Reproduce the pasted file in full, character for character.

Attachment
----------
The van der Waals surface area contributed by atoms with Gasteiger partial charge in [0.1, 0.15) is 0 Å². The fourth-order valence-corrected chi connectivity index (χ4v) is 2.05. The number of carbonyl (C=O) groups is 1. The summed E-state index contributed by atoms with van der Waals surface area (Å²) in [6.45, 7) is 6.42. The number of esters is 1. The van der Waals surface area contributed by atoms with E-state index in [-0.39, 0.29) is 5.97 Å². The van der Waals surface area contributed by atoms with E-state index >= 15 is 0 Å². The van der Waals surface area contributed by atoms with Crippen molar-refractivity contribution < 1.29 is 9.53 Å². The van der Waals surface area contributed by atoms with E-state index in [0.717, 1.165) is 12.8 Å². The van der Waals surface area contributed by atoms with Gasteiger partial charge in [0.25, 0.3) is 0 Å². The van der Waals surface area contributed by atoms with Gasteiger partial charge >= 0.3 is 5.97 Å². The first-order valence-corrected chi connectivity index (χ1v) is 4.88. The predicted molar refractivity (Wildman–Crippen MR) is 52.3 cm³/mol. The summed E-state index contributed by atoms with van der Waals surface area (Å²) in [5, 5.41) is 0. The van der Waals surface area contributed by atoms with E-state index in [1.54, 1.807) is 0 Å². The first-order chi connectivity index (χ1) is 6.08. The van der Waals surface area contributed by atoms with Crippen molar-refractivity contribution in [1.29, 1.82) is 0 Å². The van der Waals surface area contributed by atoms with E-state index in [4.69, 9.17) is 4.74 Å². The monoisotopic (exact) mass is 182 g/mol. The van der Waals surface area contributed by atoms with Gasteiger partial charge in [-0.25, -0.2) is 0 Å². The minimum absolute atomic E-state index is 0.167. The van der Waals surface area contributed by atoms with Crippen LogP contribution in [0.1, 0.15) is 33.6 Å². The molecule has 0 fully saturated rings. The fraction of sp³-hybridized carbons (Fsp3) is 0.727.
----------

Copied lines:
The van der Waals surface area contributed by atoms with Gasteiger partial charge in [0.1, 0.15) is 0 Å². The fourth-order valence-corrected chi connectivity index (χ4v) is 2.05. The number of carbonyl (C=O) groups is 1. The summed E-state index contributed by atoms with van der Waals surface area (Å²) in [6.45, 7) is 6.42. The number of esters is 1. The van der Waals surface area contributed by atoms with E-state index in [-0.39, 0.29) is 5.97 Å². The van der Waals surface area contributed by atoms with E-state index >= 15 is 0 Å². The van der Waals surface area contributed by atoms with Crippen molar-refractivity contribution < 1.29 is 9.53 Å². The van der Waals surface area contributed by atoms with E-state index in [0.717, 1.165) is 12.8 Å². The van der Waals surface area contributed by atoms with Gasteiger partial charge in [0.25, 0.3) is 0 Å². The van der Waals surface area contributed by atoms with Gasteiger partial charge >= 0.3 is 5.97 Å². The first-order valence-corrected chi connectivity index (χ1v) is 4.88. The predicted molar refractivity (Wildman–Crippen MR) is 52.3 cm³/mol. The summed E-state index contributed by atoms with van der Waals surface area (Å²) in [5, 5.41) is 0. The van der Waals surface area contributed by atoms with E-state index in [1.54, 1.807) is 0 Å². The first-order chi connectivity index (χ1) is 6.08. The van der Waals surface area contributed by atoms with Crippen molar-refractivity contribution in [1.29, 1.82) is 0 Å². The van der Waals surface area contributed by atoms with E-state index in [4.69, 9.17) is 4.74 Å². The monoisotopic (exact) mass is 182 g/mol. The van der Waals surface area contributed by atoms with Gasteiger partial charge in [-0.25, -0.2) is 0 Å². The minimum absolute atomic E-state index is 0.167. The van der Waals surface area contributed by atoms with Crippen LogP contribution in [0.1, 0.15) is 33.6 Å². The molecule has 0 fully saturated rings. The fraction of sp³-hybridized carbons (Fsp3) is 0.727.